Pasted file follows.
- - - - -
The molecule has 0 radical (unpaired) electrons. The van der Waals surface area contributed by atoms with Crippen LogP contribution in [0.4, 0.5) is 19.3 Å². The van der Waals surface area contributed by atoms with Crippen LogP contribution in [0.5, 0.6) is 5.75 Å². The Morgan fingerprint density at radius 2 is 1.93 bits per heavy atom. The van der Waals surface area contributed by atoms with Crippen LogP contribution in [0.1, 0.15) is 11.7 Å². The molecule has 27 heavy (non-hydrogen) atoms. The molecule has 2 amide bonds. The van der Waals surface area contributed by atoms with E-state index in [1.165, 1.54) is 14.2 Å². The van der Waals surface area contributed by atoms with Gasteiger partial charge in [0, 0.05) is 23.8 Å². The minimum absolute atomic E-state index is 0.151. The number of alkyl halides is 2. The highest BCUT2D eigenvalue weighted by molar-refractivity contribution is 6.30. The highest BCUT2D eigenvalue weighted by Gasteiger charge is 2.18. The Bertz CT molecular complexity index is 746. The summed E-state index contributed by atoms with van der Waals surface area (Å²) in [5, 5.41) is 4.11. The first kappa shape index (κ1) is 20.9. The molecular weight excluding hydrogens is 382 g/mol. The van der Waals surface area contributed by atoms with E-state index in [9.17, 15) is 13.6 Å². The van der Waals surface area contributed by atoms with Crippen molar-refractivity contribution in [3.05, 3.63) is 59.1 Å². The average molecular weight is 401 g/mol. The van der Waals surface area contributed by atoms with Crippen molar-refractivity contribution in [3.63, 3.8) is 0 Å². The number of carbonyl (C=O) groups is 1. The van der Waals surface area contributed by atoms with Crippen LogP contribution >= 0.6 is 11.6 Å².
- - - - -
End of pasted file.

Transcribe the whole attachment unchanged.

The molecule has 0 radical (unpaired) electrons. The van der Waals surface area contributed by atoms with Crippen LogP contribution in [0.4, 0.5) is 19.3 Å². The van der Waals surface area contributed by atoms with Crippen LogP contribution in [0.5, 0.6) is 5.75 Å². The Morgan fingerprint density at radius 2 is 1.93 bits per heavy atom. The van der Waals surface area contributed by atoms with Crippen LogP contribution in [0.1, 0.15) is 11.7 Å². The molecule has 27 heavy (non-hydrogen) atoms. The molecule has 2 amide bonds. The van der Waals surface area contributed by atoms with E-state index in [1.165, 1.54) is 14.2 Å². The van der Waals surface area contributed by atoms with Gasteiger partial charge in [0, 0.05) is 23.8 Å². The minimum absolute atomic E-state index is 0.151. The number of alkyl halides is 2. The highest BCUT2D eigenvalue weighted by molar-refractivity contribution is 6.30. The highest BCUT2D eigenvalue weighted by Gasteiger charge is 2.18. The Bertz CT molecular complexity index is 746. The summed E-state index contributed by atoms with van der Waals surface area (Å²) in [5, 5.41) is 4.11. The first kappa shape index (κ1) is 20.9. The molecular weight excluding hydrogens is 382 g/mol. The van der Waals surface area contributed by atoms with E-state index in [9.17, 15) is 13.6 Å². The van der Waals surface area contributed by atoms with Crippen molar-refractivity contribution in [3.05, 3.63) is 59.1 Å². The average molecular weight is 401 g/mol. The van der Waals surface area contributed by atoms with Crippen molar-refractivity contribution in [3.63, 3.8) is 0 Å². The number of carbonyl (C=O) groups is 1. The van der Waals surface area contributed by atoms with Crippen LogP contribution >= 0.6 is 11.6 Å².